What does peace mean in Northern Ireland? Professor John Brewer elucidates (Part 2)

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Last time, I said that Northern Ireland’s progress needs to be set against two dimensions, the political peace process, which addresses the institutional forms through which political disagreements are now pursued non-violently, and the social peace process, which focuses on societal healing and reconciliation.

Northern Ireland has changed dramatically in the former, but is poor at the latter. The very failure to address societal healing encourages the occasional eruption of the same old violent incidents that marked the past, to convince most people that little has changed. The key to future progress therefore is to shift focus toward the social peace process and to understand its dynamics.

Workmen pictured painting over an Ulster Freedom Fighters mural on Belfast’s Sandy Row. The masked gun man mural with the words ‘You are now entering loyalist Sandy Row’ has been replaced by a painting of King William.


When the emphasis is placed entirely on the political peace process, the domain for its operation and implementation is correspondingly political. Peace processes were the responsibility of governments, and the political actors that made up or aspired to be governments, as well as the political parties who once formerly opposed them militarily.

Political actors negotiated the settlements, they occupied the new governance structures and oversaw the new institutions, and they either endorsed or collapsed them, making political decisions about whether to abrogate or stick with it.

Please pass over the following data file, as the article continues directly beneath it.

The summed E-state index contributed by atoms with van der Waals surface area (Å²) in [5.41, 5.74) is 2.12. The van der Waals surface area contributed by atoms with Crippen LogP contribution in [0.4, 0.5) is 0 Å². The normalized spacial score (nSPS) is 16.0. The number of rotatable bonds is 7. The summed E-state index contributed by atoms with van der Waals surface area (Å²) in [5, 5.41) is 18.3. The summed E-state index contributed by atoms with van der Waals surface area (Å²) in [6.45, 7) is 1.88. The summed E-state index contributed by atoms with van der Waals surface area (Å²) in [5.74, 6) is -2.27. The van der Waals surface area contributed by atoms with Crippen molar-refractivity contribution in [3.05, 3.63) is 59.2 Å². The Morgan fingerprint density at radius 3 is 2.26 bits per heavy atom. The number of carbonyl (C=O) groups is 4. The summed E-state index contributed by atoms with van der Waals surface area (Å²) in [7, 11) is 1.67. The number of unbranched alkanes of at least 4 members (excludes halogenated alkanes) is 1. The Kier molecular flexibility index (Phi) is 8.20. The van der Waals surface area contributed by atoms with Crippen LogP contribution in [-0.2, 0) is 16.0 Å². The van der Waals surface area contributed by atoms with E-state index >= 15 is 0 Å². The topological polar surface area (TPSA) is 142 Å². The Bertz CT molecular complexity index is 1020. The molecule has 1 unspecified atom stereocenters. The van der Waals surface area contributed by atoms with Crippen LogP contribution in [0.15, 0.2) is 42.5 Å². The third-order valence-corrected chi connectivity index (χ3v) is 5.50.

International political actors often assisted in this responsibility, in the form of third party governments or international actors connected to regional power blocs or the United Nations. In this view, peace processes were political affairs, commanded over by politicians, the future of which was the responsibility of political actors.

Once we give recognition to the idea of the social peace process, peace processes become everyone’s responsibility and the domain in which they function and are consolidated widens to include civil society. This fundamentally shifts responsibility for social peace processes to make them practitioner based not just politician led.

Father Gerry Reynolds


Religious actors are not politicians, peasant leaders mostly do not want to build constitutions, or members of women’s groups rule the country. Yet within spheres of competence, members of civil society groups can become effective peace agents as practitioners within the grassroots.

Recognition of peacemaking as a practitioner activity has spurred the growth of civil society in post-conflict societies as well as given impetus to the emergence of an industry in training manuals, training workshops, peace studies courses and summer schemes, and direct public engagement through forms of civic or peace education.